For the past year or so I have been exercising what I have thought of as principled quietism regarding the presidential campaign of Donald Trump. Until today I have not written his name in any public forum, or even mentioned him anywhere other than in the most personal conversations with friends and family. I reasoned that if this quietism had been widely practiced, most importantly by the mass media, we never would have arrived at this disgraceful point. The feigned shock acted out daily on TV and in newspapers at Trump's scandalizing statements has itself been a crucial part of the normalization process. The negative coverage has still been coverage, and Trump understood this, and rode on a wave of craven media complicity to where he is now. But I am not Rupert Murdoch or Les Moonves, and my quiet now has a different meaning than theirs could have had earlier on. Speaking seems futile, and a sort of caving to the idiocy and barbarism of the present moment; silence weighs heavier and heavier as the months go by, and starts to feel like cowardice. So eventually one gives in, and speaks, and joins the present, without omniscience about unintended effects, without any real wisdom, but with massive reserves, stored up during the silent months, of pure moral outrage.
It is too late for the media to rewind and to undue the damage of their profit-driven legitimation of the impostor. We are now left with the fact of Trump as someone who will not go away if we simply conduct our lives as if it were beneath our dignity to mention him, but might yet be driven away if we succeed in driving home to our fellow Americans how extremely dangerous he is. I do not want to find myself a member of the Free American Resistance in exile a few years from now, fighting to bring down a despotic regime that has supplanted American democracy. The emergence of such group is not such an unlikely scenario, should Trump become president. He presents, as Andrew Sullivan has rightly said, an extinction-level threat to American democracy.
He represents not the least prospect of making America great again, but rather the prospect of making America part of the same global order of post-democratic authoritarianism that already includes many of the United States' traditional geopolitical adversaries. The result of a power-grab in the United States by a Eurasian-style despot, with bodyguards playing the role of boyars, could be an ignominious peace forged with these regimes with which Trump's America would indeed have a fundamental kinship; or it could be total war, triggered by what Freud called the narcissism of minor differences: when two parties are so alike that they can't stand the existence of the other. But either way it is a capitulation, and a definitive end to the role that the United States has sought to play in the world.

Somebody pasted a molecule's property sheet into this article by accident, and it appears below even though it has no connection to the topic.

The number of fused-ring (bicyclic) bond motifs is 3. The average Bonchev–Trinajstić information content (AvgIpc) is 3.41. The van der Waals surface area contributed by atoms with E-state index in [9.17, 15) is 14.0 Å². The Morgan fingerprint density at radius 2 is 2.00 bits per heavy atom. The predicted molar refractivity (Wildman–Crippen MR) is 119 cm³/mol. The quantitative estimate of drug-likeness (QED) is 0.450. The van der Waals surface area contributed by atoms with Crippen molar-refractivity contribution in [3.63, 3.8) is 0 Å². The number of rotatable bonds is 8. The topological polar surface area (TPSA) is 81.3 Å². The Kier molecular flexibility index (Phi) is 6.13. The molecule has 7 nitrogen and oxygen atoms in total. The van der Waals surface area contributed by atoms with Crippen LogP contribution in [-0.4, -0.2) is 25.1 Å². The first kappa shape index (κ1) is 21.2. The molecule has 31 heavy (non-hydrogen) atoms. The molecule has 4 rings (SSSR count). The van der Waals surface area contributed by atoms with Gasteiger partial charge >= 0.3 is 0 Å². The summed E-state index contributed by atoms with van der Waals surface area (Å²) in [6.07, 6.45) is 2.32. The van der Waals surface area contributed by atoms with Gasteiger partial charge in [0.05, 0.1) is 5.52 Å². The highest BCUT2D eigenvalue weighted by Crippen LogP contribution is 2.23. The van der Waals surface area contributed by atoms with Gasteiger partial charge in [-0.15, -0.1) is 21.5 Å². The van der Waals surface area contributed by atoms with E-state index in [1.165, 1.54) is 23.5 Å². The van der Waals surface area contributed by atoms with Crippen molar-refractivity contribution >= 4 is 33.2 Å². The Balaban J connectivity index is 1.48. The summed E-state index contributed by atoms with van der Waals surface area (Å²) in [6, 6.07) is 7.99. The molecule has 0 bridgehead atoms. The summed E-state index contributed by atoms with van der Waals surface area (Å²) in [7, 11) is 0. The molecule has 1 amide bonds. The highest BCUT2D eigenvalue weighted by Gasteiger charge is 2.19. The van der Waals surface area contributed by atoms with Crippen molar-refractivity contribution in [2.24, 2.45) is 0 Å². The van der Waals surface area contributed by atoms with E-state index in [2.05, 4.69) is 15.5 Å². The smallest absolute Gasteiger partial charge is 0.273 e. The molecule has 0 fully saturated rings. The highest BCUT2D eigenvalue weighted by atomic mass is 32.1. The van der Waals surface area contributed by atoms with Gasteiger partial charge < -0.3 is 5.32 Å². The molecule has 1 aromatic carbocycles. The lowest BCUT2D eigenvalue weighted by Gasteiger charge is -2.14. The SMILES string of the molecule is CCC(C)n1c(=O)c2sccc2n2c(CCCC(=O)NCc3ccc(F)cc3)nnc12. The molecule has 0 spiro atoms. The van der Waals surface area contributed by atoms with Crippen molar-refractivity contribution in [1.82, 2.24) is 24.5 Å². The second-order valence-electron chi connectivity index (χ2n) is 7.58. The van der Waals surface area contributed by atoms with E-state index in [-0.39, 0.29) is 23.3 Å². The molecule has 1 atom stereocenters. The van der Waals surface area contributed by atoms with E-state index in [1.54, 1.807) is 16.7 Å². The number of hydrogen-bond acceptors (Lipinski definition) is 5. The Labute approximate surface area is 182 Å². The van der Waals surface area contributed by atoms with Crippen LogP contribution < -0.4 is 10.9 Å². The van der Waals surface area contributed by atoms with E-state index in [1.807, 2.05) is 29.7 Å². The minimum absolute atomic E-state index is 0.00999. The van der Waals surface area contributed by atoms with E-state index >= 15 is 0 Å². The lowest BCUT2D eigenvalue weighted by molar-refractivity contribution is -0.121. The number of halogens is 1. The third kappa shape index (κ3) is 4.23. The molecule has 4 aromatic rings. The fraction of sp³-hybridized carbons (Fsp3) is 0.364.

I know many of my friends on the left will say: "Fine then, good riddance to that order that has brought so much pain to the world," and it is this sentiment that has many of them asking, at present, whether, once Sanders is out of the picture, Trump might in fact be preferable to Hillary Clinton. I am witnessing in real time, and finally understanding, the historical process by which, for example, the French National Front has won crossover voters from the Communist Party when the former makes a few promises about improved material well-being and also promises, like the latter, to make those at the center of power --the Establishment-- pay for their greed and indifference. In France, as earlier in Germany, and as in the United States now, what the crossovers from the left are leaving out, or preferring to overlook, is that when these promises of improved well-being are made by the far right they come at the expense of, and with the express intention of hurting, not only representatives of the Establishment, but also anyone who is not a member of our 'nation': a loose category that can be defined not only in terms of citizenship, but in terms of race, ethnicity, or religion. So overt fascism is not just a 'more honest' version of the neoliberal oligarchist politics of the Establishment. Hillary Clinton will not place Muslim-American in camps. She will not 'close the borders'. She will not dismantle the free press or seek to radically change the powers of the executive office. She will continue American foreign policy as usual, which includes the deaths of a lot of innocent people, but she will not needlessly provoke new wars simply as a consequence of a slighted ego or as a distraction from failed domestic policies. It is a profoundly flippant and en-bubbled gesture on the part of members of the American intellectual left to say that Trump could not be worse than Clinton. It is a betrayal of all of those people who, in addition to the innocent targets of American drones, would be directly made to suffer as a result of a Trump presidency, often simply in virtue of the contingencies of their birth.